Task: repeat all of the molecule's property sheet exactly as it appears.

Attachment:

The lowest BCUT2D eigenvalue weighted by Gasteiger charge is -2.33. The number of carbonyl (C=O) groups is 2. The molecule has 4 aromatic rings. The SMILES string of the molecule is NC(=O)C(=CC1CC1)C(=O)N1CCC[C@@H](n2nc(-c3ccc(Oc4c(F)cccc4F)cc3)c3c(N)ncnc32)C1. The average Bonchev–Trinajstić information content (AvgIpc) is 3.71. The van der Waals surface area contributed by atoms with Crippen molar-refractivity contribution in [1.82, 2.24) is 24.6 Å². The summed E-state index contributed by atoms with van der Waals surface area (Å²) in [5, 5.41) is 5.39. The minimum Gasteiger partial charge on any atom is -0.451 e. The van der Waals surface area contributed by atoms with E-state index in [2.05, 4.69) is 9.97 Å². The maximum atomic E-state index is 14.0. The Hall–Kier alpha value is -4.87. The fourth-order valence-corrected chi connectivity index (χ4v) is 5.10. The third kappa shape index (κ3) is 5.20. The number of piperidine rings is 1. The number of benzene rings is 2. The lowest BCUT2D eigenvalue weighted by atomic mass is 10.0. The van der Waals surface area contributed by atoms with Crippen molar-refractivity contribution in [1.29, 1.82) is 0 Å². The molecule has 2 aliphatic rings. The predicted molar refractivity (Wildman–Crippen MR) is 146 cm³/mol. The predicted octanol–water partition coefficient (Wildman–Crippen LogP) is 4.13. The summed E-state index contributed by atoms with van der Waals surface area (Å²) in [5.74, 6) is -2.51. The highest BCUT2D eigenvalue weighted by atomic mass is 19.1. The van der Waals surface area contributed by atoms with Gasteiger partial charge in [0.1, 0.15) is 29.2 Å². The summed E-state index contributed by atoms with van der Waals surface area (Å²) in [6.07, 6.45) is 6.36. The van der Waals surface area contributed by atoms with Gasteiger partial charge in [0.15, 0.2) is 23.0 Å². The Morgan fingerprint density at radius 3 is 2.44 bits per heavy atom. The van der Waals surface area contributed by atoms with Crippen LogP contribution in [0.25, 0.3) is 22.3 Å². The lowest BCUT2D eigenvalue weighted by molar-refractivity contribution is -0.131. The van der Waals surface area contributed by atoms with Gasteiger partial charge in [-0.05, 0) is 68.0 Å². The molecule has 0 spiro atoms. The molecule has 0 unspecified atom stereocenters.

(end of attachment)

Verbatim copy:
The lowest BCUT2D eigenvalue weighted by Gasteiger charge is -2.33. The number of carbonyl (C=O) groups is 2. The molecule has 4 aromatic rings. The SMILES string of the molecule is NC(=O)C(=CC1CC1)C(=O)N1CCC[C@@H](n2nc(-c3ccc(Oc4c(F)cccc4F)cc3)c3c(N)ncnc32)C1. The average Bonchev–Trinajstić information content (AvgIpc) is 3.71. The van der Waals surface area contributed by atoms with Crippen molar-refractivity contribution in [1.82, 2.24) is 24.6 Å². The summed E-state index contributed by atoms with van der Waals surface area (Å²) in [5, 5.41) is 5.39. The minimum Gasteiger partial charge on any atom is -0.451 e. The van der Waals surface area contributed by atoms with E-state index in [2.05, 4.69) is 9.97 Å². The maximum atomic E-state index is 14.0. The Hall–Kier alpha value is -4.87. The fourth-order valence-corrected chi connectivity index (χ4v) is 5.10. The third kappa shape index (κ3) is 5.20. The number of piperidine rings is 1. The number of benzene rings is 2. The lowest BCUT2D eigenvalue weighted by atomic mass is 10.0. The van der Waals surface area contributed by atoms with Crippen molar-refractivity contribution in [1.29, 1.82) is 0 Å². The molecule has 2 aliphatic rings. The predicted molar refractivity (Wildman–Crippen MR) is 146 cm³/mol. The predicted octanol–water partition coefficient (Wildman–Crippen LogP) is 4.13. The summed E-state index contributed by atoms with van der Waals surface area (Å²) in [5.74, 6) is -2.51. The highest BCUT2D eigenvalue weighted by atomic mass is 19.1. The van der Waals surface area contributed by atoms with Gasteiger partial charge in [0.1, 0.15) is 29.2 Å². The summed E-state index contributed by atoms with van der Waals surface area (Å²) in [6.07, 6.45) is 6.36. The van der Waals surface area contributed by atoms with Gasteiger partial charge in [0.15, 0.2) is 23.0 Å². The Morgan fingerprint density at radius 3 is 2.44 bits per heavy atom. The van der Waals surface area contributed by atoms with Crippen LogP contribution in [0.25, 0.3) is 22.3 Å². The lowest BCUT2D eigenvalue weighted by molar-refractivity contribution is -0.131. The van der Waals surface area contributed by atoms with Gasteiger partial charge in [-0.05, 0) is 68.0 Å². The molecule has 0 spiro atoms. The molecule has 0 unspecified atom stereocenters.